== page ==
If I don't get a Bristol, I was thinking of one of these. A 1962 Alfa Giulia Berlina 1600. Cheaper than the Bristol (initial capital costs only, he was careful to add) and more available in the US, at least theoretically. There supposedly is a dentist on Mercer Island just outside Seattle with a barn full of these and other postwar Alfa Romeos.
What began as Anonima Lombarda Fabbrica Automobili has a glorious history, one of invention or early adoption of those technical innovations – like overhead cams, aluminum heads, fuel injection – that would one day be standard on most vehicles. There is a famous and almost certainly apocryphal story that Henry Ford would doff his cap whenever an Alfa drove by. In pre-WWII years, they could be surprisingly big. After WWII, all that changed. Smaller, lighter, monocoque bodies, more economical. But the quality of the steel was often not the best and the rear wheel arches and rocker panels lasted about as long as a typical mid-60s Italian government. Same with the A and B pillars and the cowling. Same with the heater blower motor. But when everything is running right, you can pretend you are Tazio Nuvolari or Juan Manuel Fangio as you drive to the Post Office and the supermarket. And the cute girl is included with the car, or so I'm told.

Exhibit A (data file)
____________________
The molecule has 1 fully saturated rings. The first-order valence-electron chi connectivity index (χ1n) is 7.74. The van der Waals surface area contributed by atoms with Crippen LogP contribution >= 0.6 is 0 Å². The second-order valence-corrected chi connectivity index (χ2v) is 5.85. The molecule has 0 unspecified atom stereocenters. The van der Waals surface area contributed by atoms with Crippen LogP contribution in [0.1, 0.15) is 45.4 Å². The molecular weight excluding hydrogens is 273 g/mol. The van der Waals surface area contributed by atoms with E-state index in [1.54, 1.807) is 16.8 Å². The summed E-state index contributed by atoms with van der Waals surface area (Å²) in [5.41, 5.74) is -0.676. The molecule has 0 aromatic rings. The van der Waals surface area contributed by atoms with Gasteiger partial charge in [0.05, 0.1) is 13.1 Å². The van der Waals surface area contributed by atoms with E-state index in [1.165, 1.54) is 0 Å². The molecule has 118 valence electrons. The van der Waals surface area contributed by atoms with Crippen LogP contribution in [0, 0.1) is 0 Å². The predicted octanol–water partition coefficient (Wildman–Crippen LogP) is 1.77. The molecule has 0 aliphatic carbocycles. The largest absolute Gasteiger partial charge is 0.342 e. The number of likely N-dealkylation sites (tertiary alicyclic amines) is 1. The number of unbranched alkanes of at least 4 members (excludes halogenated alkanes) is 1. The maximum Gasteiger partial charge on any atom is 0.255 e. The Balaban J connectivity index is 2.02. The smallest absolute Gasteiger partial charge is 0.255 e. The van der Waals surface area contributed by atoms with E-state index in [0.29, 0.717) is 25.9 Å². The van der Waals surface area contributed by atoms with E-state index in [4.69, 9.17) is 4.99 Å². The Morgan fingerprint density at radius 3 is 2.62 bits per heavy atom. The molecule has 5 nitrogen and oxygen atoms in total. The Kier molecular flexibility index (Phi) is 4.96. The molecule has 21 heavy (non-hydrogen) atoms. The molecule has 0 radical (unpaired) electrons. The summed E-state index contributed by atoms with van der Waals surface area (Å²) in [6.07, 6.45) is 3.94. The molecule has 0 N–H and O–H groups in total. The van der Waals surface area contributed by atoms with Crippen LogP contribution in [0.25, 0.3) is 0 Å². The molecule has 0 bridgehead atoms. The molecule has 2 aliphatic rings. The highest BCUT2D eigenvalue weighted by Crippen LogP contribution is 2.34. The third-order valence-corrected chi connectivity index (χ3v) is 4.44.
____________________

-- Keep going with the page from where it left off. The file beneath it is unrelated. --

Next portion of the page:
Image: Museo Storico Alfa Romeo.
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